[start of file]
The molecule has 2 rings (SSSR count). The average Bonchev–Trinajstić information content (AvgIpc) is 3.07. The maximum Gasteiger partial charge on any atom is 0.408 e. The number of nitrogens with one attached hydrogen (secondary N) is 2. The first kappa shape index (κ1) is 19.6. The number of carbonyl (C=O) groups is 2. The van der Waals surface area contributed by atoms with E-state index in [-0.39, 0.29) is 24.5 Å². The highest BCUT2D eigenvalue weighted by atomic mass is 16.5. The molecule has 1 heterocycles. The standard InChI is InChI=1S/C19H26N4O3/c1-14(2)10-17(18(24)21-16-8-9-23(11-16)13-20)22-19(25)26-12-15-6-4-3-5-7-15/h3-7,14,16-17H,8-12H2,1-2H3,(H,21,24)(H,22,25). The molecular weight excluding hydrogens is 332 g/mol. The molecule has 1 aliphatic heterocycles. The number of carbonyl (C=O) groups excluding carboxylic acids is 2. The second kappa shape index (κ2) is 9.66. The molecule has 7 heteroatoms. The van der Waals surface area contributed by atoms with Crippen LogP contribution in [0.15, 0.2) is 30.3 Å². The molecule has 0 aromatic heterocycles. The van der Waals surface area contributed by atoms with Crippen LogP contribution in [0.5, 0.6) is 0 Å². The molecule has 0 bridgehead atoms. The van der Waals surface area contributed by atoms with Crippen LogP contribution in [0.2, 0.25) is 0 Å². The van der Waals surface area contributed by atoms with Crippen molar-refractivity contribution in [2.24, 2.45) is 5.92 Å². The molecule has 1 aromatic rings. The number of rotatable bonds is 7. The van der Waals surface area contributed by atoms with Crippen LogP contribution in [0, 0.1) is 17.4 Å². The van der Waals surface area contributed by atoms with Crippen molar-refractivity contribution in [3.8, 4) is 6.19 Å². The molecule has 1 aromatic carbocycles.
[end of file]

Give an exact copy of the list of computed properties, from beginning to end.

The molecule has 2 rings (SSSR count). The average Bonchev–Trinajstić information content (AvgIpc) is 3.07. The maximum Gasteiger partial charge on any atom is 0.408 e. The number of nitrogens with one attached hydrogen (secondary N) is 2. The first kappa shape index (κ1) is 19.6. The number of carbonyl (C=O) groups is 2. The van der Waals surface area contributed by atoms with E-state index in [-0.39, 0.29) is 24.5 Å². The highest BCUT2D eigenvalue weighted by atomic mass is 16.5. The molecule has 1 heterocycles. The standard InChI is InChI=1S/C19H26N4O3/c1-14(2)10-17(18(24)21-16-8-9-23(11-16)13-20)22-19(25)26-12-15-6-4-3-5-7-15/h3-7,14,16-17H,8-12H2,1-2H3,(H,21,24)(H,22,25). The molecular weight excluding hydrogens is 332 g/mol. The molecule has 1 aliphatic heterocycles. The number of carbonyl (C=O) groups excluding carboxylic acids is 2. The second kappa shape index (κ2) is 9.66. The molecule has 7 heteroatoms. The van der Waals surface area contributed by atoms with Crippen LogP contribution in [0.15, 0.2) is 30.3 Å². The molecule has 0 aromatic heterocycles. The van der Waals surface area contributed by atoms with Crippen LogP contribution in [0.5, 0.6) is 0 Å². The molecule has 0 bridgehead atoms. The van der Waals surface area contributed by atoms with Crippen LogP contribution in [0.2, 0.25) is 0 Å². The van der Waals surface area contributed by atoms with Crippen molar-refractivity contribution in [2.24, 2.45) is 5.92 Å². The molecule has 1 aromatic rings. The number of rotatable bonds is 7. The van der Waals surface area contributed by atoms with Crippen LogP contribution in [0, 0.1) is 17.4 Å². The van der Waals surface area contributed by atoms with Crippen molar-refractivity contribution in [3.8, 4) is 6.19 Å². The molecule has 1 aromatic carbocycles.